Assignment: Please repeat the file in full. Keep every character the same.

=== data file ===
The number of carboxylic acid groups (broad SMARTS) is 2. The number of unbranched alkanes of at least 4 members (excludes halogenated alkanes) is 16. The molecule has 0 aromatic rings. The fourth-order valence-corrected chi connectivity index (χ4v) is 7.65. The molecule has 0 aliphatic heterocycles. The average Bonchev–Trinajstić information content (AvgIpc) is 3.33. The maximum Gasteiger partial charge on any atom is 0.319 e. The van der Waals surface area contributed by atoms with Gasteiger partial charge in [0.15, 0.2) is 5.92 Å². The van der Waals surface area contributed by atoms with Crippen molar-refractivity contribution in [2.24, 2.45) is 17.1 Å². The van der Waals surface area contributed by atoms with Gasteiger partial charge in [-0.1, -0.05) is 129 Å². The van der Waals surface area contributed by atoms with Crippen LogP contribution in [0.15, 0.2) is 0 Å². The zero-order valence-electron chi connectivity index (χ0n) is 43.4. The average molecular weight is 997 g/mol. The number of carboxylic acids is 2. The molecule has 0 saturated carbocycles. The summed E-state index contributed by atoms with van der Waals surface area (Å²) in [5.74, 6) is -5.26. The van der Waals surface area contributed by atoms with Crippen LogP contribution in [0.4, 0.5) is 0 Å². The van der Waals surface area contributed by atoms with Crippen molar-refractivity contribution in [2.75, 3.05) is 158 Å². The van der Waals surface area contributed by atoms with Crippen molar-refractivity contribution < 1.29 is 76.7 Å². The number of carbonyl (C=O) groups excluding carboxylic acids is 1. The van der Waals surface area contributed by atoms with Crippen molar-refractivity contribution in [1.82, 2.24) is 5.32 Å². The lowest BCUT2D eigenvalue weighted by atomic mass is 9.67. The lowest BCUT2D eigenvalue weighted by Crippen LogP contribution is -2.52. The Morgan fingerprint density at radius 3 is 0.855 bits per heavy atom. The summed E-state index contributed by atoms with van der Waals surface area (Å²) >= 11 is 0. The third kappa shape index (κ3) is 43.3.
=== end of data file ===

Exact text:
The number of carboxylic acid groups (broad SMARTS) is 2. The number of unbranched alkanes of at least 4 members (excludes halogenated alkanes) is 16. The molecule has 0 aromatic rings. The fourth-order valence-corrected chi connectivity index (χ4v) is 7.65. The molecule has 0 aliphatic heterocycles. The average Bonchev–Trinajstić information content (AvgIpc) is 3.33. The maximum Gasteiger partial charge on any atom is 0.319 e. The van der Waals surface area contributed by atoms with Gasteiger partial charge in [0.15, 0.2) is 5.92 Å². The van der Waals surface area contributed by atoms with Crippen molar-refractivity contribution in [2.24, 2.45) is 17.1 Å². The van der Waals surface area contributed by atoms with Gasteiger partial charge in [-0.1, -0.05) is 129 Å². The van der Waals surface area contributed by atoms with Crippen LogP contribution in [0.15, 0.2) is 0 Å². The zero-order valence-electron chi connectivity index (χ0n) is 43.4. The average molecular weight is 997 g/mol. The number of carboxylic acids is 2. The molecule has 0 saturated carbocycles. The summed E-state index contributed by atoms with van der Waals surface area (Å²) in [5.74, 6) is -5.26. The van der Waals surface area contributed by atoms with Crippen LogP contribution in [0.4, 0.5) is 0 Å². The van der Waals surface area contributed by atoms with Crippen molar-refractivity contribution in [2.75, 3.05) is 158 Å². The van der Waals surface area contributed by atoms with Crippen molar-refractivity contribution < 1.29 is 76.7 Å². The number of carbonyl (C=O) groups excluding carboxylic acids is 1. The van der Waals surface area contributed by atoms with Crippen molar-refractivity contribution in [1.82, 2.24) is 5.32 Å². The lowest BCUT2D eigenvalue weighted by atomic mass is 9.67. The lowest BCUT2D eigenvalue weighted by Crippen LogP contribution is -2.52. The Morgan fingerprint density at radius 3 is 0.855 bits per heavy atom. The summed E-state index contributed by atoms with van der Waals surface area (Å²) >= 11 is 0. The third kappa shape index (κ3) is 43.3.